I’m helping Claire shop for shoes that will match her new dress. Claire is a good friend that I have known since college. I have been present at all the major events in her life, her marriage, the birth of her child, and her divorce. Today I am helping her find shoes, which she plans on wearing to an important company dinner, which could lead to a promotion.
“Did you have any affairs towards the end of your marriage”, I casually ask her.
“You know I didn’t. The divorce was messy enough, why complicate it. Why are you asking, are you planning on cheating on Charlie?”
“Of course not! I was just making conversation.”
Claire gives me a peculiar look. “If you are planning on having an affair, I’d advise against it. Charlie is a good find, and you don’t throw something like that away.”
“Number one, I’m not planning on having an affair. Number two, since when are you such an avid Charlie fan?”
“I’m not an “avid Charlie fan”. But whatever problems the two of you have or not have, Charlie is a good man, and those are a rarity. All I’m saying is that if you plan on sleeping with someone else, do it because you’re not interested in Charlie anymore, and are ready to find someone else. Do not have an affair because you are stressed, bored, or having an early midlife crises. It’s not worth the consequences.”
“I’m not planning on having an affair. How was your cousin’s wedding?”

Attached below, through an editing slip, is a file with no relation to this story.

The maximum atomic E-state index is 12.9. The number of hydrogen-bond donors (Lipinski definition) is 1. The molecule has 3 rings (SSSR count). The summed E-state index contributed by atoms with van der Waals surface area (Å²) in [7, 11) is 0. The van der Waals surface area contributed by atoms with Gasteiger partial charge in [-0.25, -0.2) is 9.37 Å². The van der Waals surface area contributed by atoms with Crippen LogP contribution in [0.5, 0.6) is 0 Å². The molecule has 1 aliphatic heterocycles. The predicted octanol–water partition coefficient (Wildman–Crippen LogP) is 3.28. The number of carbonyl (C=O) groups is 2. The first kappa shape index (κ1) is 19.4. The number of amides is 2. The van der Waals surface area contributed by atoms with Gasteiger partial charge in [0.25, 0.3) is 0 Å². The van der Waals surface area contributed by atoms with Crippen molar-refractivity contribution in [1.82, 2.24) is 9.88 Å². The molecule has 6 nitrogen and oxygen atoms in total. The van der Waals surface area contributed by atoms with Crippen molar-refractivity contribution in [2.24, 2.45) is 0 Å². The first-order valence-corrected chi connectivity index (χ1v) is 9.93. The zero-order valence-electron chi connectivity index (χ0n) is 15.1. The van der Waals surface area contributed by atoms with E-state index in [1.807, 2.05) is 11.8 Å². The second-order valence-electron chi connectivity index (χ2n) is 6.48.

“It was good. You’ll never believe who I saw there, Meg Tillman. She was some distant relative of the groom.”
“Is that the red-headed feminist who was in our lit class, the one who didn’t shave?”
“Yup, except at the wedding she was shaved, and plucked. She was wearing make up, her hair had grown to shoulder length, and she wore a dress that accentuated her breasts. She looked pretty. I didn’t recognize her, but she comes up to me and says ‘Claire is that you, what have you been up to’, so I gave her the three-minute synopsis of my life and asked her for the same. Well she’s still trying to make it as an actress, but she’s married to some rich guy, and he supports her financially while she tries to make her dream come true.”
“She actually got married, remember how she used to rant that marriage was an archaic institution created by men to suppress women?”
“Yeah, I actually asked her what made her change her radical ways, and she explains to me ‘well I was trying to make it as an actress, and I was working as a waitress every night to pay the bills, when I met a man who was willing to give me a lifestyle, where I could spend all my free time on acting. Real life is hard, and it helps to have a benefactor’”
“I cannot believe she said the word benefactor. Do you think she actually loves this man? I find it amazing that she went from a radical to a gold digger.”
“I don’t find it amazing at all. People sell out all the time.”
“Maybe she didn’t sell out. Maybe she always wanted to marry really rich, but was afraid she wouldn’t achieve that goal. So the feminism was an act, that way if she couldn’t find a husband, nobody would know she failed.”
“Or, maybe she realized she had no talent as an actress. She was not ready to give that up, and get a normal dull job. So the only way she could continue living in her imaginary world, a world where she actually had a chance of achieving fame, was to marry a rich man who would support her.”
“That is a very bitter way of looking at it.”
“Well what can I say, getting divorced and becoming a single mom has made me bitter.”